The plan was to wrap up the December Colorado trip with one more blog. But after reviewing the photos from the final days I came up with several more posts. A couple travelogue type posts and a couple about things that caught my interest. Day 3’s morning was an enjoyable one in the field with a long walk at a state park. Strictly a travelogue day which means not any one highlight but many good views and observations. I’ll go with a Northern Flicker drumming to show my improving video talent. Ha!
There were numerous Dark-eyed Juncos but they too are getting a separate blog.
Now the following isn’t a good video. I was playing around with the video and thought I had a focused video of a Northern Flicker drumming. Turns out there was a small branch in the way. But I had fun in the field watching and recording.
Turn up the volume to catch the Northern Flicker Drumming.
I wrapped up the morning’s walk with a good mix of species – waterfowl, raptors, and songbirds. I encountered three separate Bewick’s Wrens but like any wren they didn’t come out long enough for a photo.
Saturday morning I broke out the winter boots along with other assorted winter apparel and headed out. The cool temperatures didn’t keep me from making the big loop at the local park. During the walk I saw all the expected woodpecker species excluding Yellow-bellied Sapsucker but including the ever difficult Hairy Woodpecker finally.
Let’s set the stage for the Hairy Woodpecker. After walking for almost 3 hours I had seen numerous Red-bellied Woodpeckers and Northern Flickers, a couple of Pileated Woodpeckers, and 16 Downy Woodpeckers.
Finally towards the end of the walk and after seeing 16 Downy Woodpeckers I see the Hairy Woodpecker.
This figures to a ratio of 16 Downy to every 1 Hairy on the day.
I added up my sightings since we moved to Indiana and believe it or not I have a ratio of 16.2 Downy Woodpeckers seen for every 1 Hairy Woodpecker.
Thinking this was too much of a coincidence I checked eBird and found the ratio for all of Indiana is 5:1. I also checked other on-line resources and they too state the ratio was about 5:1.
Which leads me to the following questions:
Am I missing a lot of Hairy Woodpeckers? I know the Hairy’s rattle so I don’t think I’m missing them calling.
Does Central Indiana have more Downy’s? Are the local woods the wrong habitat for Hairy’s? I checked eBird for the local counties and it’s 6:1.
I’m still not sure many birders are confusing Downy Woodpeckers with Hairy Woodpeckers? I really do believe this. I have been on numerous outings when Downy’s have been misidentified.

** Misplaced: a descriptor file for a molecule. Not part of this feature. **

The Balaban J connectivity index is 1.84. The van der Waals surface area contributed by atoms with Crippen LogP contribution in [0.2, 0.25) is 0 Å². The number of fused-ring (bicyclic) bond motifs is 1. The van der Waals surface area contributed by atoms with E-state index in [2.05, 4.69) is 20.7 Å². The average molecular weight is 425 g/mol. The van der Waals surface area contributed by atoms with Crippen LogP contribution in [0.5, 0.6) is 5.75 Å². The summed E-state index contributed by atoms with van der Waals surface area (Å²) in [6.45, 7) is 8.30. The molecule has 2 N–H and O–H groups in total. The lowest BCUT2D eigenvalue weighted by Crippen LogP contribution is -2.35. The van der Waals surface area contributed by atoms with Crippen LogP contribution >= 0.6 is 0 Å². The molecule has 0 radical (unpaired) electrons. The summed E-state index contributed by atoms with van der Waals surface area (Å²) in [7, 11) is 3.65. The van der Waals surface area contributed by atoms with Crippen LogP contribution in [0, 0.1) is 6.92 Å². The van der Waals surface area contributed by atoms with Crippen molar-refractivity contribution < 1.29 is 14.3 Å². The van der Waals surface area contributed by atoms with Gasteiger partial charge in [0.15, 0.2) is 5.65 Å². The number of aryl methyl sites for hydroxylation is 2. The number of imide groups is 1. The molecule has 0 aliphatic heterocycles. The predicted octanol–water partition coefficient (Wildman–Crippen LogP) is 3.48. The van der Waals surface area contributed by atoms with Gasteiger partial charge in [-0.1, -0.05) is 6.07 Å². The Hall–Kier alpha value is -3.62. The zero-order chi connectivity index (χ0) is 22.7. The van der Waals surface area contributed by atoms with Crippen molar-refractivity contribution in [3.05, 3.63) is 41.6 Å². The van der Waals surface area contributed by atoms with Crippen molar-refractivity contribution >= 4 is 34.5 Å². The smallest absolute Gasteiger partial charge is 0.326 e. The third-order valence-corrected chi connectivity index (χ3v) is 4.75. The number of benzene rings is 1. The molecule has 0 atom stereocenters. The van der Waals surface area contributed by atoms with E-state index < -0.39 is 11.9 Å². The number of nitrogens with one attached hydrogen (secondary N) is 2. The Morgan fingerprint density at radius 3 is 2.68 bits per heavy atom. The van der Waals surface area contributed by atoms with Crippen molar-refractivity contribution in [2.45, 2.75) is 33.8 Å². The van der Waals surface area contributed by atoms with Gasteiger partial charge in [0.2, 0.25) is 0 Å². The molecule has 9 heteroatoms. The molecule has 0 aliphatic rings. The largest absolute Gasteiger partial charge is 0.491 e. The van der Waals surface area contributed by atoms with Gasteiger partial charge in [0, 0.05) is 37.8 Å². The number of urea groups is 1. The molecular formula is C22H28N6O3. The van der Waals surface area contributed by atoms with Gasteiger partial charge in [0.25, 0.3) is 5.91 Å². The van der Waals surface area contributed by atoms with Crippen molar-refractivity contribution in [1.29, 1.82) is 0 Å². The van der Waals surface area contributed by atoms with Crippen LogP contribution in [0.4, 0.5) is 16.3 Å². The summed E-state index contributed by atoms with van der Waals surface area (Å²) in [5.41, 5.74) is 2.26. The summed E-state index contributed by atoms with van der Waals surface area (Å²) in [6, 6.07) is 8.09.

So maybe Downy’s call more? That would explain my higher Downy count.
I’ll have to be more observant in the field for Harry’s. If I would have seen 2 more Hairy’s Saturday the ratio would have dropped to 5.3:1. And in-line with most ratios.
I told myself sometime ago I was going to post weekend highlights to make life a little easier. Having a regimented blog post concerning the weekend and one more later in the week about whatever I want fits my schedule. But I hadn’t thought of what would happen if the weather was so dark (fog and haze) that there wouldn’t be a highlight?
At least not in photos. Because every time I go birding it is an adventure and there are always highlights. The problem is I don’t get photos of everything to share.
So like the man once said, go with what you have got.
Mike and I birded Combs Wet Area and Southeastway Park in the fog and haze Saturday morning. When we arrived at dawn, Combs was packed with geese and ducks but like I previously reported was void of geese within a half hour. The odd thing is that I haven’t seen any Blue-winged Teal there yet this fall. I have seen them there each of the last couple of September’s. The only shorebirds were a couple of Pectoral Sandpipers and a few Least Sandpipers. Of course there were a lot of Killdeer.
Southeastway was slow in the fog. We might have been better off to come back later in morning. We did hear a Broad-winged Hawk calling in the trees but after a half hour search never located it.